Therefore, when I knew we were going to be in Vegas for other reasons, I asked the concierge at Mandalay Bay to see if she could secure a ticket and—guess what? “They just released some more seats.” Nevermind that the seats were high up in the nosebleed section: for $150 I got to hear/see Taylor Swift, Coldplay, Ariana Grande, Motley Crue, Usher, Alesia Keys and some local D.J. named Steve Aoki. I learned that other younger performers, many of them rap artists like “Lil’ Wayne” were performing in a field opposite the Luxor the next day (Saturday), outside. Therefore, I opted for the  six-hour concert taking place inside and, aside from nearly falling down the stairs two times (I was about 8 rows from the top) when the concrete stairs gave way to less sturdy ones, it was a great show. Certainly it was far more topical and current than acts like Donnie and Marie, who were performing elsewhere in town.

 

I took my trusty 16 zoom camera and captured some shots which I will share with you here, and I attempted to upload video footage, although my first attempts to mount it here have been a bust.  We’re back in the Midwest now, but the 50th Chicago Film Festival commences soon, so stay tuned for more interesting posts, as I have the ability to see documentaries from around the world and feature length films, as well. Additionally, Oliver Stone, Liv Ullman, Michael Moore and Kathleen Turner are just a few of the big names expected to grace the Festival this anniversary year.

 

 

 

 

 

 

 

Quad City Symphony Pops Concert in LeClaire Park on September 6, 2014

Saturday, September 6th, the Quad City Symphony Orchestra, now celebrating its 100th anniversary, staged its annual Pops Concert with Michael Cavanaugh. Cavanaugh sang and played the songs of Billy Joel in the play “Movin’Out,”(which I saw in Chicago on my birthday some years back). Cavanaugh was also very good at involving the audience and joked about the train that inevitably came chugging through the area during the concert.

Centennial Bridge in the distance, near sundown, on September 6, 2014, Saturday.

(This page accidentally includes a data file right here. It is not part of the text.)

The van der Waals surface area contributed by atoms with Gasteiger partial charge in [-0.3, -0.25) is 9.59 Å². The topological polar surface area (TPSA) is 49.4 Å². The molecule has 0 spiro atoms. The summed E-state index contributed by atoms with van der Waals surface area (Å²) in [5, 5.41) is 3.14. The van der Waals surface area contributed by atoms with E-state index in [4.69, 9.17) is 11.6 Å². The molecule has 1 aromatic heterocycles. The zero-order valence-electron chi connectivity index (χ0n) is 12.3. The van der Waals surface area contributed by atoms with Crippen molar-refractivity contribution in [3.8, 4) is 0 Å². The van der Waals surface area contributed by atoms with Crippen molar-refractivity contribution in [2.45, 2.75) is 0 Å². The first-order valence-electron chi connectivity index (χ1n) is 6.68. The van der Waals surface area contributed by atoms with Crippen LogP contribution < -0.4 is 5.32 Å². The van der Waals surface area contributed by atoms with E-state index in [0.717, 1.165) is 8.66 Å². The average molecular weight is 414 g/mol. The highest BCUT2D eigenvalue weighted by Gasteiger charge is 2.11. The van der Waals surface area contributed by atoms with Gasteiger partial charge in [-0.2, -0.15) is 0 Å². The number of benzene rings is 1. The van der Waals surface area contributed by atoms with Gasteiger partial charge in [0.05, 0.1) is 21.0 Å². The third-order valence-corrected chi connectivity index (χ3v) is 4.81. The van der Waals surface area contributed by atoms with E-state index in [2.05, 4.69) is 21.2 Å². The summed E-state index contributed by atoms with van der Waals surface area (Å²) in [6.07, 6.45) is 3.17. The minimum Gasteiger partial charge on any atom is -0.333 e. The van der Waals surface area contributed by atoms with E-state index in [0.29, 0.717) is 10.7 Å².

Centennial Bridge in the distance, near sundown, on September 6, 2014, Saturday.

This time out, the advertisements suggested that Cavanaugh would be singing the songs of Elton John, but Elton John was just one small part of his repertoire this cool, fall-ish evening.

We held off on buying tickets to the event because it rained buckets just the day before. (I know; I was caught in it as I entered the Jewel Food Store on Kennedy). When it became apparent that the evening was going to be dry and relatively warm (temperatures dropped to the high fifties at one point, but, for most of the evening, it was comfortable) we decided to drive over and give it a shot—-somewhat late.
Because we were late, the $40 ($20 per adult) price tag seemed a tad high. We first stopped at the Front Street Brewery and, eventually, wound our way over to the grounds. By this time, the concert was well underway and we were outside the fence, somewhere near the entrance to the Rhythm City Casino. Did we want to shell out $40 for the remainder of the concert, or would we be happy simply listening to the tunes, like all the boats pictured on this page?
We set up our lawn chairs near what appeared to be permanent rest rooms (which were inconveniently locked). For the rest of the concert night, we would advise various concertgoers that the doors were locked. It was somewhat amusing to watch both men and women attempt to enter, only to be stymied by the locked building (which does bring up the question, WHY would the city lock this building on the night of a concert that supposedly drew a crowd of 10,000 ?)